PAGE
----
Let me tell you a story, a story that starts out the same way thousands of other stories start out in the US.
I was in my early twenties, had just started seeing some of the real mental health struggles that resulted from my childhood, and was staying at my parents house for some time. I kept different hours than my parents, and much younger brother did, so I was up relatively late one evening when I noticed that we were out of milk. It was late enough that much of the house was asleep, but not so late that running over to the Dairy Mart was out of the question. I had made this run at much later hours when I was living off campus, and even though this was in the “burbs, it wasn’t THAT late. Not wanting to wake the house by opening the attached garage, and with Dairy Mart being two blocks away, I slid out the front door and started walking.
Half way there, I was stopped by the police. I “fit a description” of someone who’d been breaking into nearby apartments recently according to them, and since I was walking alone this late, it was suspicious. The officers and I talked, I explained where I was going, why, and most importantly, that I did live in the area. They took all of my information, verified it with someone, and let me continue on my way eventually. They did pull into the parking lot of the Dairy Mart and watch me go in, buy milk, and head back toward home though.
This resulted in a lighthearted exchange concerning whether they could have just offered me a ride if they were going there anyway, and even though I don’t think they found that comment as funny as I did, it all ended peaceably.
Now, I share that story for a couple of different reasons. First, and foremost, I am fully aware that the ending to that story, might well have been very different if my skin was darker than the Irish-white that it is.
I am also aware that while I was relatively stable at that time, there have been times in my life when I was in a mental health crisis, when an encounter with the police could also have ended very differently. We know that both of those things can create dangerous situations when it comes to police involvement, but it shouldn’t.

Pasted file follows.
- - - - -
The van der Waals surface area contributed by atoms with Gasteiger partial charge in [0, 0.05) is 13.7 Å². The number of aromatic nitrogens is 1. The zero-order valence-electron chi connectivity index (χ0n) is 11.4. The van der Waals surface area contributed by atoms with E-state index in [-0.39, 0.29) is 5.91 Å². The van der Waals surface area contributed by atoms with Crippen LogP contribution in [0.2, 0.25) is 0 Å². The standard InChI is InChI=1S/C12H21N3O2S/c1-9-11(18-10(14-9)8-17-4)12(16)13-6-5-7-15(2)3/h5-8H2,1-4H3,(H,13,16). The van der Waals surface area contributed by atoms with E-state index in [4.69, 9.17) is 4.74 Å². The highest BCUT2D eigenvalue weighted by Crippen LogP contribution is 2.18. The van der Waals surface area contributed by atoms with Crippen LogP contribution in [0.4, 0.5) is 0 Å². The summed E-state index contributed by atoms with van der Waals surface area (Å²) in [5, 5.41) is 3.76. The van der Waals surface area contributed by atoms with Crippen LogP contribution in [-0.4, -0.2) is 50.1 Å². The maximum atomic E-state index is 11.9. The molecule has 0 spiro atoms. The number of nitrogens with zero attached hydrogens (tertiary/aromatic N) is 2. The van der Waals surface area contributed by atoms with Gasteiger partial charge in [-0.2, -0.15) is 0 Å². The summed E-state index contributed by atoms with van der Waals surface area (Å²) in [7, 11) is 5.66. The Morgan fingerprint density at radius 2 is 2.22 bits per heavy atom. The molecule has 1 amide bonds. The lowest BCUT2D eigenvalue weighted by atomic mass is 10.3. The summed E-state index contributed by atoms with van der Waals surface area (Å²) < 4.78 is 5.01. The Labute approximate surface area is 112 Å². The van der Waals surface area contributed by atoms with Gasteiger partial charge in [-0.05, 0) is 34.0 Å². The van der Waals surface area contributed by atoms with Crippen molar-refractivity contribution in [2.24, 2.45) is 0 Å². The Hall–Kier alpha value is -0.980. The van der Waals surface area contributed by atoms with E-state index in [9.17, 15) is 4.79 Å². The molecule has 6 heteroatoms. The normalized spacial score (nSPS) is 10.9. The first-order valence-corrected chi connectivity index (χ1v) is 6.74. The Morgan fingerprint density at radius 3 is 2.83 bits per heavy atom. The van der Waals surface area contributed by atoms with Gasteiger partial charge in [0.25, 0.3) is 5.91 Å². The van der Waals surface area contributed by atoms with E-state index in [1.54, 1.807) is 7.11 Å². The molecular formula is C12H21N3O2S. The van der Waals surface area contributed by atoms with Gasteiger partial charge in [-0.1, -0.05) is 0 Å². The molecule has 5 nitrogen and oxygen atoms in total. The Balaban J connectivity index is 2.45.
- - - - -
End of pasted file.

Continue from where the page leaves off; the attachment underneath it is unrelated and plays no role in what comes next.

So, I am all for changing the policing and criminal justice system in this country. We have issues, and those issues fall squarely on groups who are, still in 2020, considered “less than”.
I want it changed for all of the people with mental illness who I learn about and come across due to having this site, and I want it changed for all of the black men and boys who I have known as friends, coworkers, met on one of the campuses my wife has worked on, or are part of my family, who may not get the same treatment I got when walking at night to get milk. The ones who wouldn’t dream of even going out to get milk at 11PM in the first place, because of the risk of looking suspicious doing it. Those things anger me, they frustrate me, and they frighten me.
But, what I will not let them do, is cause me to dehumanize other human beings. I will not wish death and destruction on police officers, the ones working to make the world better, or even the ones who are truly racist, in the same way that I will not wish for people who refuse to distance or wear masks to get COVID19, or for politicians I do not agree with to be shot (and believe me, that list is not small, it includes just about all of them on all sides), and I won’t even condone wishing for rapists to go to prison and be raped.
I don’t believe the solution to dehumanizing some groups is to dehumanize others instead. I believe the solution is in understanding that each of us, all the way from George Floyd, to Donald Trump, is a human being, worthy of protection and dignity. I don’t care if someone is a white supremacist or a Mao supporter, they are still, in fact, a human being. Now, I want someone who is willing to commit a crime by trying to take away others rights punished by our legal system, for sure. (The one we improve!) But I do not find it ethical, or helpful, to spend my time causing, or even wishing, harm on others, no matter how stupid and terrible I think their opinions and actions are.
So yes, as I see things on the news, I get as angry as you do, I want things to change. But where I’m going to part ways with many of those calling for change is when they wish harm to come to any other human being. That’s not the way forward. The way forward is for all of these marginal groups, the ones who’ve traditional be told they are less than, to be built up, protected, and granted the privilege of having their existence as human beings acknowledged.
That is something I will argue for, and something worth aiming for.